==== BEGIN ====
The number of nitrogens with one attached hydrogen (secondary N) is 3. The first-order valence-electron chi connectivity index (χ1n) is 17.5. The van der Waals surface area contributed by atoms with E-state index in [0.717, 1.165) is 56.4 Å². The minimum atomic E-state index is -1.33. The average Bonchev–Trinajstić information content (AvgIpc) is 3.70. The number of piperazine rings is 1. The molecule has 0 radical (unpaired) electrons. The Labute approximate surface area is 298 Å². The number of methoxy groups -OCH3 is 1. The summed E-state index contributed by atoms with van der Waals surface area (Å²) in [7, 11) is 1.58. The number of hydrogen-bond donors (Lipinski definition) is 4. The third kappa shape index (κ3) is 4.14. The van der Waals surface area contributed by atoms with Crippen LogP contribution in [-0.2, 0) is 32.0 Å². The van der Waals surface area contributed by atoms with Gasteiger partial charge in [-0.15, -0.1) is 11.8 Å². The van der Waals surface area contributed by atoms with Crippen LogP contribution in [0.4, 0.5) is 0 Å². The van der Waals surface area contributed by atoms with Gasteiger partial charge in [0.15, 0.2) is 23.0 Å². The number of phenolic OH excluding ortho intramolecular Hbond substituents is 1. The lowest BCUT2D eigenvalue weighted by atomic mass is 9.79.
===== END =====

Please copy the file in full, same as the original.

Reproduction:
The number of nitrogens with one attached hydrogen (secondary N) is 3. The first-order valence-electron chi connectivity index (χ1n) is 17.5. The van der Waals surface area contributed by atoms with E-state index in [0.717, 1.165) is 56.4 Å². The minimum atomic E-state index is -1.33. The average Bonchev–Trinajstić information content (AvgIpc) is 3.70. The number of piperazine rings is 1. The molecule has 0 radical (unpaired) electrons. The Labute approximate surface area is 298 Å². The number of methoxy groups -OCH3 is 1. The summed E-state index contributed by atoms with van der Waals surface area (Å²) in [7, 11) is 1.58. The number of hydrogen-bond donors (Lipinski definition) is 4. The third kappa shape index (κ3) is 4.14. The van der Waals surface area contributed by atoms with Crippen LogP contribution in [-0.2, 0) is 32.0 Å². The van der Waals surface area contributed by atoms with Gasteiger partial charge in [-0.15, -0.1) is 11.8 Å². The van der Waals surface area contributed by atoms with Crippen LogP contribution in [0.4, 0.5) is 0 Å². The van der Waals surface area contributed by atoms with Gasteiger partial charge in [0.15, 0.2) is 23.0 Å². The number of phenolic OH excluding ortho intramolecular Hbond substituents is 1. The lowest BCUT2D eigenvalue weighted by atomic mass is 9.79.